The Persimmon Tree Narrative

Fiction - Humor/Comedy
356 Pages
Reviewed on 10/21/2022
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    Book Review

Reviewed by Emily-Jane Hills Orford for Readers' Favorite

The Persimmon Tree Narrative by Michael Brookshire reminds us that we all need someone to talk to, someone who understands all of our thoughts, our fears, and our hopes and dreams. For Mike, that someone was the persimmon tree adjacent to his back porch. Yes, a tree. He was equally surprised when Tree (for lack of a better name, that’s how Mike addressed him…or her), suddenly spoke to him. It wasn’t out loud but inside Mike’s head. Only Mike could hear what Tree was saying. At first, Mike thought he was going crazy. Tree assured him he wasn’t crazy and that they would share some enlightening conversations. But there were some rules – four, to be exact. Imagine having rules about what two enlightened minds can communicate. In short, Tree had full control and could choose what to discuss and when to communicate and Mike was not to share his conversations with anyone else. It turns into a six-year relationship, one that not only inspires Mike’s mind and his perspective on life, especially when tragedy strikes Mike’s family. This relationship also develops into one which allows Mike to share something with Tree: his insatiable sense of humor.

Michael Brookshire’s riveting tale, The Persimmon Tree Narrative, reads like a memoir, a piece of creative nonfiction that is both intellectual and inspiring, as well as packed with humor, grief, and all the diverse emotions within the human psyche. Told in the first person narrative, this is Mike’s story, and from the very beginning of the unusual and unexpected first meeting with Tree that prompted Mike to tumble into the world of insanity, readers will embrace both the complexity and simplicity that abound in this narrative. Although tragedy strikes everyone at some point in their lives, this is generally a happy tale of a simpler life, one for which we all crave despite our insidious desires to allow complications to intrude. The narrative flows smoothly with engaging dialogue between Mike and Tree, and the characters of both (if one could define Tree for his/her character) are equally well developed. Powerful, sensitive, and simple, like Rachel Joyce’s The Unlikely Pilgrimage of Harold Fry, this narrative is a journey you don’t want to miss.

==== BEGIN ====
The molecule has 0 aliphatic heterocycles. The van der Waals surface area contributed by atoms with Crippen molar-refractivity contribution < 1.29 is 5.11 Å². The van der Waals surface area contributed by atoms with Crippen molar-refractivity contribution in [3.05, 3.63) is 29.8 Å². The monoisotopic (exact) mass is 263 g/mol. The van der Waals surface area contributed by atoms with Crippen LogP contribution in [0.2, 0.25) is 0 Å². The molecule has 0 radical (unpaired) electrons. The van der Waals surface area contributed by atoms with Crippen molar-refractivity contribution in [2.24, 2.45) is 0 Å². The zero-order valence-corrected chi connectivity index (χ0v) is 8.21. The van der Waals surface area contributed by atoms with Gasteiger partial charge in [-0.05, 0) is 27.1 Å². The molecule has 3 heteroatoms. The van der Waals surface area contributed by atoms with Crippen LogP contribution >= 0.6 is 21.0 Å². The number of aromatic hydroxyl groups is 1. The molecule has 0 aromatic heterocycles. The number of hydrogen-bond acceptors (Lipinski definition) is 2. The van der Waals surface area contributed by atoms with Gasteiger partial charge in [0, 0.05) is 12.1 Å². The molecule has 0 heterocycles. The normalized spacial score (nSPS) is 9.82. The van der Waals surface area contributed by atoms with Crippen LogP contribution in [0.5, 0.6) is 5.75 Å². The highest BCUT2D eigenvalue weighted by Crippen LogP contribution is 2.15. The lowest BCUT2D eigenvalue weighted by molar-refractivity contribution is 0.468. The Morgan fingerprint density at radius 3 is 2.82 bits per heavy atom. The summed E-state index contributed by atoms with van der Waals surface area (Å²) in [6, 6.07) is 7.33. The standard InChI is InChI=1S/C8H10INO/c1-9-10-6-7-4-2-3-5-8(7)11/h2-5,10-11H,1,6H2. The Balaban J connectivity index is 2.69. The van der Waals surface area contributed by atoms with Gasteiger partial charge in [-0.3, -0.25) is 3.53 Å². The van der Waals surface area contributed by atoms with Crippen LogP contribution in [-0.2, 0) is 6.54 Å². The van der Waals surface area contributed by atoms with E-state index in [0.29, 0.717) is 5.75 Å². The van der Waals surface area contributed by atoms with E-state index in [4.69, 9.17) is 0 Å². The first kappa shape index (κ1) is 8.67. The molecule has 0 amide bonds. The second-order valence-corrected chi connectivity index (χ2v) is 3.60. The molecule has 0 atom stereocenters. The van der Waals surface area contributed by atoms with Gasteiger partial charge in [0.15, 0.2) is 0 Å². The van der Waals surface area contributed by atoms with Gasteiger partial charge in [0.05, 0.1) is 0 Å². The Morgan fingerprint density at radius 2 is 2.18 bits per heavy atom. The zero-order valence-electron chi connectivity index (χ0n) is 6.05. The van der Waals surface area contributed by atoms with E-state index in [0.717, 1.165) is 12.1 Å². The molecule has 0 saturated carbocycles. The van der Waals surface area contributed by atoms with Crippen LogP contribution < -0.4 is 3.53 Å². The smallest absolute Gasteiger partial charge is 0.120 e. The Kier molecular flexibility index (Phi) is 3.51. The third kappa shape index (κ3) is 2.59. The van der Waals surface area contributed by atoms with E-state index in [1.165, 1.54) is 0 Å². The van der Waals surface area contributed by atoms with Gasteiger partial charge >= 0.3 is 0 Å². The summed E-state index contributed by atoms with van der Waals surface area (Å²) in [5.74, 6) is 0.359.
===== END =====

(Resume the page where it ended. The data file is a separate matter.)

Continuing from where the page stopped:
Courtnee Turner Hoyle

The Persimmon Tree Narrative by Michael Brookshire reads like a memoir, but it is full of magical realism. As Mike sits enjoying an afternoon in the sun, a persimmon tree speaks to him. After he rationalizes the experience and eliminates the possibility of mental illness, he allows their conversation to blossom. The tree seems to know everything about him and can read his thoughts, but Tree encourages Mike to have conversations full of questions, many of which take an almost therapeutic course that ends in Mike’s ability to rationalize his own answers. Through their time together, Mike grows, and the tree seems to gain something from their interactions, too.

Even though The Persimmon Tree Narrative seems to chronicle his own experience, the author notes that the book is fiction. The idea of a living tree speaking to a human is fantastical, but the language used to describe the interaction is engaging and entertaining. Michael Brookshire’s ability to paint a vivid picture is astounding and the imagery is superb! The conversations between Mike and Tree cover many subjects, from football, grief, and dimensions to humor, aging, and anger-related issues as the tree reveals everything and nothing, Mike explores his own feelings about what he knows or thought he knew more deeply. A writer who can rationalize the viewpoints of the tree and a character, even one fashioned after himself, with the clarity reflected in the narrative has both a strong analytical and creative mind. I recommend the book to readers who like amusing fiction with a healthy dose of thought-provoking content.

Bernadette Longu

In The Persimmon Tree Narrative by Michael Brookshire, the author has written a book that will have the reader reading and then walking away to digest what they have read, and then promptly returning to read some more. Brookshire’s narrative is wickedly truthful and with underlying hints of humor and life’s death blows, and is narrated with a very dry sense of humor. The book starts in 2000 and ends in 2021. The main character is Michael, better known as Mike, his wife Lynn, and his granddaughter Chloe. Mike takes a walk through life and thinks and ponders on what has happened to him, those he loves, and the world in general.

Michael Brookshire uses a tree to explain Mike and this wonderful story weaves through his life, explaining not only what is happening in his life but in the rest of the world and how we all have to control not only our lives but the lives of those around us, and if we could the whole universe. It shows how man is resistant to change and new innovations or inventions, some good and some bad. The book has sad moments, happy moments, and disconcerting moments, but slowly they seem to come to a head toward the end.

The author made me realize that many times when I have been traveling between jobs, I have similar conversations with myself in the car! The Persimmon Tree Narrative is full of humor as well as being very true to life if you have the courage to examine your life objectively and not color it with what you would like it to be. Thank you to Michael Brookshire for allowing me the faint hope that I am not going insane. It is a lovely read. This is definitely a book that is worth being read more than once.